IT speaks volumes that among the first international political leaders to congratulate Javier Milei on his presidential election victory in Argentina was none other than Donald Trump.  

To say that both men have a lot in common would be an understatement. For that reason also it would be all too easy to dismiss Milei in much the same way so many of us did when Trump first made his presence felt on the US presidential scene. 

Though to some degree the two are indeed cut from the same “comic” cloth, this belies the serious implications of what they bring to politics in their respective countries and to the world at large. 

Not least among the similarities between Milei, Trump and his Latin American populist counterpart, Jair Bolsonaro of Brazil (below), is that the bombast of all three makes many in their respective countries fear a turn toward authoritarianism. 

The National: Jair Bolsonaro

But there are big differences between them too, for the Argentine leader is neither nationalist nor protectionist and as a self-styled “anarcho-capitalist”, what Milei represents is something of a desperate attempt by the Argentine electorate to escape the nation’s worst crisis in more than two decades.  

Scarred by triple-digit inflation, despairing of stagnant living standards, endemic poverty, along with rising crime and the failure of successive incumbent politicians – which Milei has dubbed a “caste” – his predecessors have a disastrous economic record.  

Many among Argentina’s 46 million people appear to have read it that way too, opting for a high-risk strategy by putting their faith in the showboating radical libertarian, though politically untested, Milei. In the end, the election result was a convincing win for Milei, taking 56% of the vote against his nearest rival at 44%.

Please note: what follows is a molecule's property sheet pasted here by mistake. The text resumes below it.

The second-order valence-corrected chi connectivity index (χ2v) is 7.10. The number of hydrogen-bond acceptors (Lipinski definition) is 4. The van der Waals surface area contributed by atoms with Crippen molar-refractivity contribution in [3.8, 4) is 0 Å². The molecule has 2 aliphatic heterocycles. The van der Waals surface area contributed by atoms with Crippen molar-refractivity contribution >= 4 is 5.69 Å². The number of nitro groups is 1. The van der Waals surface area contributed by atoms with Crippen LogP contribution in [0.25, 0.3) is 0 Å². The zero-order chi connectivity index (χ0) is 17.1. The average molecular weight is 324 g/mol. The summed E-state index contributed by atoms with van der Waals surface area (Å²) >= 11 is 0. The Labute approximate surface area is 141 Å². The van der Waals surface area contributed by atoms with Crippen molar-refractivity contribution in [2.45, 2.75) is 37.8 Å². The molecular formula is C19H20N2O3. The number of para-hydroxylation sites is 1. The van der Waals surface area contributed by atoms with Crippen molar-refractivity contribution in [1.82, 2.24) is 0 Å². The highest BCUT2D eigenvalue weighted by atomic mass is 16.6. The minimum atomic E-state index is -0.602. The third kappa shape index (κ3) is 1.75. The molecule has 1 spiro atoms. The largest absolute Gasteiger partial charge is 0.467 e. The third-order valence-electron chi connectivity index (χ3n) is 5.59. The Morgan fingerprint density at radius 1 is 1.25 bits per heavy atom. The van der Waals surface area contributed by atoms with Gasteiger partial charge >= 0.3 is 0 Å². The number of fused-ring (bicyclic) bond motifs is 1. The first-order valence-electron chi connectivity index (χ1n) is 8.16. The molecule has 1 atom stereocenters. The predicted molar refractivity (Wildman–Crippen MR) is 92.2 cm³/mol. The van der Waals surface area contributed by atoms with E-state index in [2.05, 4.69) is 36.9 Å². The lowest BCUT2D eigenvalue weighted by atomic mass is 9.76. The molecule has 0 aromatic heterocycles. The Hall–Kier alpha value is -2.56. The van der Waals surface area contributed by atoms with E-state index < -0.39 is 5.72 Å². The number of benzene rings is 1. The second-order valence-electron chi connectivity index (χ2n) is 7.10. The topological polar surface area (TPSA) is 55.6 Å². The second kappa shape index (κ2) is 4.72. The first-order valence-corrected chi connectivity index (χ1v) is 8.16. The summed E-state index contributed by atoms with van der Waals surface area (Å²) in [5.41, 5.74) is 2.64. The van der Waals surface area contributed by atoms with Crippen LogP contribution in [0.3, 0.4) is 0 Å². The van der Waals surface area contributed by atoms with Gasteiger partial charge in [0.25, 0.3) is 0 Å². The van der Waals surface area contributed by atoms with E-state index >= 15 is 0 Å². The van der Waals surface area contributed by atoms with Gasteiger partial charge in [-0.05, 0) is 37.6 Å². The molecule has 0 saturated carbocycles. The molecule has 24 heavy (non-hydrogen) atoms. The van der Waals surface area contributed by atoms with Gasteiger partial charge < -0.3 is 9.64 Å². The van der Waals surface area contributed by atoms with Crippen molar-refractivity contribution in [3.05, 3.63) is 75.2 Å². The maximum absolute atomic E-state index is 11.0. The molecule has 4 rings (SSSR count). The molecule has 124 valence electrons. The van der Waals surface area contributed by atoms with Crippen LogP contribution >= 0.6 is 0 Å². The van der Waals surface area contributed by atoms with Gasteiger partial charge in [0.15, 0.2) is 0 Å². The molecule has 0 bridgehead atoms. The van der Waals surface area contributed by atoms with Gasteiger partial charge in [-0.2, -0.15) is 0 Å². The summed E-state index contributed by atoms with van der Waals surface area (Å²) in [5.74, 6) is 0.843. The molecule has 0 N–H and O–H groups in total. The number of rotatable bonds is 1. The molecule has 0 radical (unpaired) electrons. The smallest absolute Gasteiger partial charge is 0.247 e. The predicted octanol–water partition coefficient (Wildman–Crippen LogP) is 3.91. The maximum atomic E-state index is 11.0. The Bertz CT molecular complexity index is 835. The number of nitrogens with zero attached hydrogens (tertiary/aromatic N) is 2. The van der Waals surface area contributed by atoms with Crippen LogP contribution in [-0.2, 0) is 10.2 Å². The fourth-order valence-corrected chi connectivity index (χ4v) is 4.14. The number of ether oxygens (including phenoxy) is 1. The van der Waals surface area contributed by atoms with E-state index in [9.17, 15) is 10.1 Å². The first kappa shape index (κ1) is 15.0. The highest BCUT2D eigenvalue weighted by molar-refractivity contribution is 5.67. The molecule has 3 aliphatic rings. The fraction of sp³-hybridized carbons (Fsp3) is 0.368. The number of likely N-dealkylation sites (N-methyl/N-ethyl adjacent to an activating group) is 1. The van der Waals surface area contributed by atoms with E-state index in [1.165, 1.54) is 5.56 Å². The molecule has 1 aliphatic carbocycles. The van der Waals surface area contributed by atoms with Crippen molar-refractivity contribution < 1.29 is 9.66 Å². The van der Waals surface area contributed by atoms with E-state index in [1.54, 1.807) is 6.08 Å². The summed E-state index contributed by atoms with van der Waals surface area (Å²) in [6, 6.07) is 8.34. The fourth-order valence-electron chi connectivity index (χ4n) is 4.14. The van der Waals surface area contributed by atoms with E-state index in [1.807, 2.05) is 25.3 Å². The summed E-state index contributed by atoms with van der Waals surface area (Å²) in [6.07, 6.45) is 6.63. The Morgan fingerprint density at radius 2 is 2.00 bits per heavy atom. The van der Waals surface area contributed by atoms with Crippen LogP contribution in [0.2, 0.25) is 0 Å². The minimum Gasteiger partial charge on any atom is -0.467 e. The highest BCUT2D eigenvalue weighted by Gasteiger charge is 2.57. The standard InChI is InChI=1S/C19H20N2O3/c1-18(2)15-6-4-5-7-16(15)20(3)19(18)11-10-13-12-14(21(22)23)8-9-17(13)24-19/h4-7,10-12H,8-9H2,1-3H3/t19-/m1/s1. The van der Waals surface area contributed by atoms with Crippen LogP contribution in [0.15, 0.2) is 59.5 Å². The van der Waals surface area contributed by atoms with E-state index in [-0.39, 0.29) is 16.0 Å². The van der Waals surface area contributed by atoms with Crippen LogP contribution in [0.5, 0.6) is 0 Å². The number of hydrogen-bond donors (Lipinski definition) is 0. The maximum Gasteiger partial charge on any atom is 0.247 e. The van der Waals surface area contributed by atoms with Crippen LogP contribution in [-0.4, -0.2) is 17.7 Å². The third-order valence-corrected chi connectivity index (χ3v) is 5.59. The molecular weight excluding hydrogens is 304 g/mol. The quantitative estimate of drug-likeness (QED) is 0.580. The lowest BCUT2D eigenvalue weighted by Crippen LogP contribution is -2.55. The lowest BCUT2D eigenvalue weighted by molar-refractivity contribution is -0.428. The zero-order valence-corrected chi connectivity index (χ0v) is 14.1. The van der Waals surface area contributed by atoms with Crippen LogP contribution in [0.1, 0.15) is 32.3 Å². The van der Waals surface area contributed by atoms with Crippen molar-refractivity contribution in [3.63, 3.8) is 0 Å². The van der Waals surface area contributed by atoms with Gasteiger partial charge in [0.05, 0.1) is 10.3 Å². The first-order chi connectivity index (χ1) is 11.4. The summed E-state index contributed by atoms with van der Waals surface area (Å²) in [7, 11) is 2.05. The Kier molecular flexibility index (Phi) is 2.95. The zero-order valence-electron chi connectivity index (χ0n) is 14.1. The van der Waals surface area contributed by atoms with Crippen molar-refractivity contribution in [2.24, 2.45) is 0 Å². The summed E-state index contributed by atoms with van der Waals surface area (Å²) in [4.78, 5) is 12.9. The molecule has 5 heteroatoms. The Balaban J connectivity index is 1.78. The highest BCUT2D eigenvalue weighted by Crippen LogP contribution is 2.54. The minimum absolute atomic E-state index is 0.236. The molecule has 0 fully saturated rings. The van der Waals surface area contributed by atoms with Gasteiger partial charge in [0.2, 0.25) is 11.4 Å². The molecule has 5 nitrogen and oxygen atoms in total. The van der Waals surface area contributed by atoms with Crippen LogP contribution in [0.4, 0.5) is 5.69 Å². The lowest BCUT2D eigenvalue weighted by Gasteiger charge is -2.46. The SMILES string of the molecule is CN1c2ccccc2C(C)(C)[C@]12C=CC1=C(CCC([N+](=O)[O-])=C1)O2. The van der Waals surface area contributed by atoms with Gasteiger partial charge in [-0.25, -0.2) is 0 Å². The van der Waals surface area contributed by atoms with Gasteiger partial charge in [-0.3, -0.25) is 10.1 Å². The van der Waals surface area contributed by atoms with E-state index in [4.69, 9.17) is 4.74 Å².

His opponent and political polar opposite, the Peronist left-wing economy minister, Sergio Massa, might have obtained the most votes in the first round, but the country’s catastrophic economic situation was always going to come back to haunt his election campaign and a runoff where the majority of voters wanted change. 

READ MORE: Javier Milei promises ‘reconstruction of Argentina’ after election victory

For many years in Argentina, as elsewhere in Latin America, the region has been the most unequal in the world. Even after substantial reductions in inequality over the past decade, eight out of the 20 most economically unequal countries on the planet are located in the region. 

This poses obvious challenges for Milei who while a political movement unto himself, will still have to form a coalition with conservative and centrist politicians in the Argentine Congress. 

This will not come easy to a president-elect known for his often caustic and insulting rhetoric. And all the time Milei knows too that should he fail in his reform efforts through incompetence or vanity, he could discredit market policies in Argentina, which could put the Peronists back in power. 

The inescapable fact for Milei is that effectively implementing radical economic change in a highly polarised nation suffering a deep crisis is monumentally difficult, even for an experienced leader commanding a congressional majority.

By comparison, Milei is a political novice with a small legislative base and an unpredictable character and what happens next could well prove the truth of the notion that it is easier to criticise than to do. Make no mistake about it, bravado and bluster will not be enough to see a man like Milei (below) succeed with his policies in Argentina.